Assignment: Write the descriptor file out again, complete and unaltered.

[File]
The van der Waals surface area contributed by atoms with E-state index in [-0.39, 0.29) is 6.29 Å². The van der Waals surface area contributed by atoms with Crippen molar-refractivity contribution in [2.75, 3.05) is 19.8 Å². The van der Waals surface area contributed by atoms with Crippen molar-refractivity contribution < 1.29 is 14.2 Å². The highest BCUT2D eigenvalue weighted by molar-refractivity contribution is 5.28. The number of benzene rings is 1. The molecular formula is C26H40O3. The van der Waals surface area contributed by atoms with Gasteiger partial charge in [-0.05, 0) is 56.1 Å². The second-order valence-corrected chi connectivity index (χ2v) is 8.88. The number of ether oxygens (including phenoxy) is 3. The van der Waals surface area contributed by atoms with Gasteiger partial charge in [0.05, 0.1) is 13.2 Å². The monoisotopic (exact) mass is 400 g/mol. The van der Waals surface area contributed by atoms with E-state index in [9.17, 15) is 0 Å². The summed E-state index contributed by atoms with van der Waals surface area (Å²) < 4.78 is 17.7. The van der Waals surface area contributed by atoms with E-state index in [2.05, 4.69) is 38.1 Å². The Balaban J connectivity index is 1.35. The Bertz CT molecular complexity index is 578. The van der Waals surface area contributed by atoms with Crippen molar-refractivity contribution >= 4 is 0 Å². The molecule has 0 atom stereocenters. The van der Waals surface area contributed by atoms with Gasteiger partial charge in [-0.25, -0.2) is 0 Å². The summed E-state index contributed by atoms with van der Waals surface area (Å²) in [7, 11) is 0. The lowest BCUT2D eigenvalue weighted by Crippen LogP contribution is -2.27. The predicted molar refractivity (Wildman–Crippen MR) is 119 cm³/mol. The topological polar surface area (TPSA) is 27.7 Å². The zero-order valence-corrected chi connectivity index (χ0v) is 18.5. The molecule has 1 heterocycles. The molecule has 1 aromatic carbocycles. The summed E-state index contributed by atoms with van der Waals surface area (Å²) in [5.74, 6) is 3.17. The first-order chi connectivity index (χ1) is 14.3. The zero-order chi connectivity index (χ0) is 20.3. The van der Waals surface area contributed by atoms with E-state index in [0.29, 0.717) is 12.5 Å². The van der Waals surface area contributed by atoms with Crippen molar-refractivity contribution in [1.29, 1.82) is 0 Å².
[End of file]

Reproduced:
The van der Waals surface area contributed by atoms with E-state index in [-0.39, 0.29) is 6.29 Å². The van der Waals surface area contributed by atoms with Crippen molar-refractivity contribution in [2.75, 3.05) is 19.8 Å². The van der Waals surface area contributed by atoms with Crippen molar-refractivity contribution < 1.29 is 14.2 Å². The highest BCUT2D eigenvalue weighted by molar-refractivity contribution is 5.28. The number of benzene rings is 1. The molecular formula is C26H40O3. The van der Waals surface area contributed by atoms with Gasteiger partial charge in [-0.05, 0) is 56.1 Å². The second-order valence-corrected chi connectivity index (χ2v) is 8.88. The number of ether oxygens (including phenoxy) is 3. The van der Waals surface area contributed by atoms with Gasteiger partial charge in [0.05, 0.1) is 13.2 Å². The monoisotopic (exact) mass is 400 g/mol. The van der Waals surface area contributed by atoms with E-state index in [9.17, 15) is 0 Å². The summed E-state index contributed by atoms with van der Waals surface area (Å²) < 4.78 is 17.7. The van der Waals surface area contributed by atoms with E-state index in [2.05, 4.69) is 38.1 Å². The Balaban J connectivity index is 1.35. The Bertz CT molecular complexity index is 578. The van der Waals surface area contributed by atoms with Crippen molar-refractivity contribution >= 4 is 0 Å². The molecule has 0 atom stereocenters. The van der Waals surface area contributed by atoms with Gasteiger partial charge in [-0.25, -0.2) is 0 Å². The summed E-state index contributed by atoms with van der Waals surface area (Å²) in [7, 11) is 0. The lowest BCUT2D eigenvalue weighted by Crippen LogP contribution is -2.27. The predicted molar refractivity (Wildman–Crippen MR) is 119 cm³/mol. The topological polar surface area (TPSA) is 27.7 Å². The zero-order valence-corrected chi connectivity index (χ0v) is 18.5. The molecule has 1 heterocycles. The molecule has 1 aromatic carbocycles. The summed E-state index contributed by atoms with van der Waals surface area (Å²) in [5.74, 6) is 3.17. The first-order chi connectivity index (χ1) is 14.3. The zero-order chi connectivity index (χ0) is 20.3. The van der Waals surface area contributed by atoms with E-state index in [0.29, 0.717) is 12.5 Å². The van der Waals surface area contributed by atoms with Crippen molar-refractivity contribution in [1.29, 1.82) is 0 Å².